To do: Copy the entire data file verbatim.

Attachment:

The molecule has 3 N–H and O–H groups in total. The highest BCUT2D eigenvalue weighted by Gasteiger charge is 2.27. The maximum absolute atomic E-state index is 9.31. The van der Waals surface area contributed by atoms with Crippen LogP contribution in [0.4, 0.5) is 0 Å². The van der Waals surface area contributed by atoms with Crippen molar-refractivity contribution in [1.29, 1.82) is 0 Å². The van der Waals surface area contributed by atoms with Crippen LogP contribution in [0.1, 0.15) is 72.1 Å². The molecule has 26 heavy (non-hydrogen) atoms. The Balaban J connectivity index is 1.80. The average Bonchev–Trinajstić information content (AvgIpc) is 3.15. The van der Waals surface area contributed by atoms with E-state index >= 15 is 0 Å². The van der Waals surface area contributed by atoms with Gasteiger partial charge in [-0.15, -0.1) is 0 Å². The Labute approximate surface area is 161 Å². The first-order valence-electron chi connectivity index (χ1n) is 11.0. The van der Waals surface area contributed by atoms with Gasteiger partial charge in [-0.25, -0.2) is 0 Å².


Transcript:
The molecule has 3 N–H and O–H groups in total. The highest BCUT2D eigenvalue weighted by Gasteiger charge is 2.27. The maximum absolute atomic E-state index is 9.31. The van der Waals surface area contributed by atoms with Crippen LogP contribution in [0.4, 0.5) is 0 Å². The van der Waals surface area contributed by atoms with Crippen molar-refractivity contribution in [1.29, 1.82) is 0 Å². The van der Waals surface area contributed by atoms with Crippen LogP contribution in [0.1, 0.15) is 72.1 Å². The molecule has 26 heavy (non-hydrogen) atoms. The Balaban J connectivity index is 1.80. The average Bonchev–Trinajstić information content (AvgIpc) is 3.15. The van der Waals surface area contributed by atoms with E-state index >= 15 is 0 Å². The van der Waals surface area contributed by atoms with Gasteiger partial charge in [-0.15, -0.1) is 0 Å². The Labute approximate surface area is 161 Å². The first-order valence-electron chi connectivity index (χ1n) is 11.0. The van der Waals surface area contributed by atoms with Gasteiger partial charge in [-0.25, -0.2) is 0 Å².